Values of ambient degree of saturation (95 pct), and saturated permeability (0.016 mD) derived during the inversion process, and those Van Genuchten constants previously described, were the parameter specifications used to simulate fluid flow in forward modeling. The effect of injection pressure on the transient buildup of a saturated plume in an ore block is shown in figure 21. For early analysis of plume development, the solution domain was reduced to 25 by 25 m, corresponding to an internodal distance of 1.56 m, while using the same mesh (fig. 14) and boundary conditions (fig. 15).

Flow simulations showed that an injection pressure of 1,500 psi (currently the practical limit at the tool cribsite) sustained for a 100-day period is required before a circular block of ore with a radius of 5 m becomes completely saturated. While lesser pressures could be employed, the waiting period for solution penetration would be correspondingly longer. Pressures at or below 500 psi would effectively contain solution within a 2-m radius around the injection source.

Forward modeling demonstrates that it is possible to penetrate and saturate ore blocks with leach solution, allowing contact between leach solution and disseminated copper minerals. The hydraulic head, pressure head, and fluid distributions for an injection source (such as well 758) after a 1-year period, while subjected to an injection pressure of 1,500 psi, are given in figure 22. The symmetry of the pressure plume in these figures reflects the assumption of homogeneous and isotropic conditions within an ore block. The steepness of the cone is attributed to the large moisture gradient existing about the source.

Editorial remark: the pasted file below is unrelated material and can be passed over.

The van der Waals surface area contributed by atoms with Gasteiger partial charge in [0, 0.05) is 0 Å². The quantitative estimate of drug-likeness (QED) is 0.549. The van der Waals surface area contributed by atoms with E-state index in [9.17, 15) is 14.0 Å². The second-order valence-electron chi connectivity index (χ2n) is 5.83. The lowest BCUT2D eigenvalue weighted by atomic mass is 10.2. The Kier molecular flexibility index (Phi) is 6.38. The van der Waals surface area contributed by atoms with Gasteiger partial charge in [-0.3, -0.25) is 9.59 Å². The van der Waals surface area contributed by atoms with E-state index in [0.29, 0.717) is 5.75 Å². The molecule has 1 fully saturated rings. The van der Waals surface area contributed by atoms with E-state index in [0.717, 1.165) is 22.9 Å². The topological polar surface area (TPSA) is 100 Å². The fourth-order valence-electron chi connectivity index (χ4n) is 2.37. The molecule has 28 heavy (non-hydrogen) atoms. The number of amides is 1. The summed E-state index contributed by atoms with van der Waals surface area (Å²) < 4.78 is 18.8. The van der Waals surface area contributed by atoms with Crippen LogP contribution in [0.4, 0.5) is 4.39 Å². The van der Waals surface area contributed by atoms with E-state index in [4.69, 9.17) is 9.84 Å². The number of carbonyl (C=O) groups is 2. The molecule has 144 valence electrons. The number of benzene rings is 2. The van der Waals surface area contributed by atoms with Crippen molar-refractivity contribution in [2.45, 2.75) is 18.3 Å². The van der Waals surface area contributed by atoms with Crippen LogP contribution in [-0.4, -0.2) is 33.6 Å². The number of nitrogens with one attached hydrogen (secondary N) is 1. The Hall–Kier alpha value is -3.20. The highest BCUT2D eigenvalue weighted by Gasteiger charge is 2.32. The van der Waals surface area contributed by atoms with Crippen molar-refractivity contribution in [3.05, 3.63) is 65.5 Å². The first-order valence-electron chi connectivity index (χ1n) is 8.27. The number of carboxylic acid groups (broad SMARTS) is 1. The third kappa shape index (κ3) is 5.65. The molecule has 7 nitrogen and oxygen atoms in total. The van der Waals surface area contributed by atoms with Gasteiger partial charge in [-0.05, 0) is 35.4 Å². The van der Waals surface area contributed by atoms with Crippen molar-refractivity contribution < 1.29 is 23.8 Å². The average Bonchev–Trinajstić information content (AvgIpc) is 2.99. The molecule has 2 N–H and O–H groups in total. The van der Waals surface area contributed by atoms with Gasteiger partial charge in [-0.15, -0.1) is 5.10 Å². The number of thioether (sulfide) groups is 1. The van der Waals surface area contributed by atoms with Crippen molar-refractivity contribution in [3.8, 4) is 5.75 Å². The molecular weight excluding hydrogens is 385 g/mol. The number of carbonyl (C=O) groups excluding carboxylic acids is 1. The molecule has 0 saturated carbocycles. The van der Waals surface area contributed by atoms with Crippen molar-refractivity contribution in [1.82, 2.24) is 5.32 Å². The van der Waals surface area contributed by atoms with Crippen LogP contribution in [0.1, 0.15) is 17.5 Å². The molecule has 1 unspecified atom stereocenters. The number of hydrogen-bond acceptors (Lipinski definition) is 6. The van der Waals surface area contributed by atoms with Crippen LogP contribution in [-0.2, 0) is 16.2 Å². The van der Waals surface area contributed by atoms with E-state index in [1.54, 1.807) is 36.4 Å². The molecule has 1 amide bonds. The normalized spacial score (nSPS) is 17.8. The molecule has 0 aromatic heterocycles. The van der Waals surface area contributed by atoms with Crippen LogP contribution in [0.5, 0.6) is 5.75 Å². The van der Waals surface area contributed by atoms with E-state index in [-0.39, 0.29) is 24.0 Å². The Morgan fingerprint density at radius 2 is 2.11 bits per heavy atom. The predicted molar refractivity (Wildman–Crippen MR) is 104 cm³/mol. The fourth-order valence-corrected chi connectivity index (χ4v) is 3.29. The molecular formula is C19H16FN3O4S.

Converting the injection source after a 1-year period to a recovery sink, with a zero gage pressure or a negative (suction) pressure affects the head and fluid distribution, as shown in figures 23 and 24. In each case, the pressure plume around the sink is reduced. However, since the zero gage pressure would not be less than or equal to the air entry value (about -4 m) of the medium, only 1 pct of the injected solution can be recovered by the sink. The bulk of the solution remains captive in the rock by capillary tension. Because of the capillary effect, a dramatic increase in solution recovery, i.e., about 95 pct, can be achieved by inducing a suction head of -10 m at the sink as shown in figure 25.

**Hydrologic Design**

Forward modeling shows that solution penetration into ore blocks can be achieved, despite the reduced permeability associated with unsaturated conditions, if well injection pressures are of sufficient magnitude. From an operational standpoint, if the target ore zone were a single homogeneous ore block, a flux rate of .05 m/d would be unacceptably low. At the closest spacing, wells in the tool crib pattern are 5 m apart.

The observed breakthrough times for flow of solution between injection and recovery wells at the tool cribsite

ranges from 1 to 100 h, after the start of injection, indicating that the network of macro fractures which transect the target ore zone is, initially at least, the dominant flow path through the ore zone.